Subcutaneous infusion for home treatment should be initiated and monitored by a physician experienced in the guidance of patients for home treatment. The patient must be instructed in the use of a syringe driver, the infusion techniques, the keeping of treatment diary, recognition of and measures to be taken in case of severe adverse reactions.
SUBCUVIA may be injected into sites such as abdomen, thigh, upper arm, and lateral hip.
It is recommended to use an initial administration speed of 10 ml/h/pump.
If well tolerated (see section 4.4), the infusion speed can be enhanced for 1ml/h/pump every subsequent infusion. The recommended maximum speed is 20 ml/h/pump. More than one pump can be used simultaneously. The infusion site should be changed every 5-15 ml. In adults doses over 30 ml may be divided according to patient preference. There is no limit to the number of infusion sites.
Intramuscular injection must be given by a physician or nurse.
Hypersensitivity to the active substance or to any of the excipients listed in section 6.1 (see section 4.4)
SUBCUVIA must not be given intravascularly.
SUBCUVIA must not be administered intramuscularly in cases of severe thrombocytopenia and in other disorders of haemostasis.
4.4 Special warnings and precautions for use
If SUBCUVIA is accidentally administered into a blood vessel, patients could develop shock.
The recommended infusion rate given under section 4.2 must be closely followed. Patients must be closely monitored and carefully observed for any symptoms throughout the infusion period.
Certain adverse reactions may occur more frequently in patients who receive human normal immunoglobulin for the first time or, in rare cases, when the human normal immunoglobulin product is switched or when treatment has been stopped for more than eight weeks.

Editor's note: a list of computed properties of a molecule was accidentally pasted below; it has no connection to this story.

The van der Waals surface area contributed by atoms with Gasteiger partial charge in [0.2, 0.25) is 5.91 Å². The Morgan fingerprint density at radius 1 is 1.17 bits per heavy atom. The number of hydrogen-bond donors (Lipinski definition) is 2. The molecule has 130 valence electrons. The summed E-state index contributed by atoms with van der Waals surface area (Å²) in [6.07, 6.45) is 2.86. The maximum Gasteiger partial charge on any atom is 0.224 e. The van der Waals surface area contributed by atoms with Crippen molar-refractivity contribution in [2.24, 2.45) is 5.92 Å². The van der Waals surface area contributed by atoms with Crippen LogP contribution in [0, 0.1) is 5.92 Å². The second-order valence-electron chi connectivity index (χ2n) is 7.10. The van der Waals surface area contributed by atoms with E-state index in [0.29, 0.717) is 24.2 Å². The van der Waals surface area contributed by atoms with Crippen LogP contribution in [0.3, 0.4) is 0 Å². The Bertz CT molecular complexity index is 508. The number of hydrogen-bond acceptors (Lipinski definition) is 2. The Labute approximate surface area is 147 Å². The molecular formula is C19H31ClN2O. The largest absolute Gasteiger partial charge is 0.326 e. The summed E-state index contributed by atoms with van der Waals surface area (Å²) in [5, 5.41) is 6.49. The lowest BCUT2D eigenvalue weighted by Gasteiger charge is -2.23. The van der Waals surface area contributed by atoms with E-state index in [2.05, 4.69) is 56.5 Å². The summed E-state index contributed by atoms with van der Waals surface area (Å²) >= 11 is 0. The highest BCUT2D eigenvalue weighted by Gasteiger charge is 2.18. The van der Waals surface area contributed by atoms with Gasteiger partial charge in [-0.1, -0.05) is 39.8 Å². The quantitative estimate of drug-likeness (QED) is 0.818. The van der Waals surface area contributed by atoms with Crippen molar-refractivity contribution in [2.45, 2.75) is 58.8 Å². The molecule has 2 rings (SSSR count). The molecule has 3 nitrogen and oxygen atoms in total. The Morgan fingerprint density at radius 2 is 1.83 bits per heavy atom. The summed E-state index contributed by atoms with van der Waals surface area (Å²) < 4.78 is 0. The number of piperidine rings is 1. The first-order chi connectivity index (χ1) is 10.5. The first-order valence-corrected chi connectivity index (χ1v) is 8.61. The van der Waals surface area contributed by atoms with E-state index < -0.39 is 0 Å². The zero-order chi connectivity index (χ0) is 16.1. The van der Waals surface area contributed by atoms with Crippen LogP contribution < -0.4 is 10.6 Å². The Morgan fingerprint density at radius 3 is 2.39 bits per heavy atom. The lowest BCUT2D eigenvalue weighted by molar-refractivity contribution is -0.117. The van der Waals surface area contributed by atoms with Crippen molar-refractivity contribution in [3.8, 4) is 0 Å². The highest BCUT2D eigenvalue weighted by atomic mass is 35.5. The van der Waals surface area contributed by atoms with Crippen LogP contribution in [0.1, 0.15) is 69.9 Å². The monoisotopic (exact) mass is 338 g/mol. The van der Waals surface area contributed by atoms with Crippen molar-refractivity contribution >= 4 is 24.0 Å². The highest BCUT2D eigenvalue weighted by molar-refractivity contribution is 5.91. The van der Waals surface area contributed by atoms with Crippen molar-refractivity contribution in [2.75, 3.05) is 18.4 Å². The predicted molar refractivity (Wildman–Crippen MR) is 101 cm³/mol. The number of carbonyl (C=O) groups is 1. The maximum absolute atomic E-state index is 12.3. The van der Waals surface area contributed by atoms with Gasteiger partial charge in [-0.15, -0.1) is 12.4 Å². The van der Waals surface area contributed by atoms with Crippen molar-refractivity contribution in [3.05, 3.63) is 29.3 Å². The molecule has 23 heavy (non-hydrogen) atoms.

Potential complications can often be avoided by:
• Initially injecting the product slower than the regular recommended rate
• Ensuring that patients are carefully monitored for any symptoms throughout the infusion period. In particular, patients naïve to human normal immunoglobulin, patients switched from an alternative product or when there has been a long interval since the previous infusion should be monitored during the first infusion and for the first hour after the first infusion, in order to detect potential adverse signs.
All other patients should be observed for at least 20 minutes after administration.
In case of adverse reaction, either the rate of administration must be reduced or the infusion stopped. The treatment required depends on the nature and severity of the adverse reaction.
In case of shock, standard medical treatment should be implemented.
True hypersensitivity reactions are rare. They can particularly occur in patients with anti-IgA antibodies who should be treated with particular caution. Patients with anti-IgA antibodies, in whom treatment with subcutaneous IgG products remains the only option, should be treated with SUBCUVIA only under close medical supervision.
Rarely, human normal immunoglobulin can induce a fall in blood pressure with anaphylactic reaction, even in patients who had tolerated previous treatment with human normal immunoglobulin.
Suspicion of allergic or anaphylactic type reactions requires immediate discontinuation of the injection.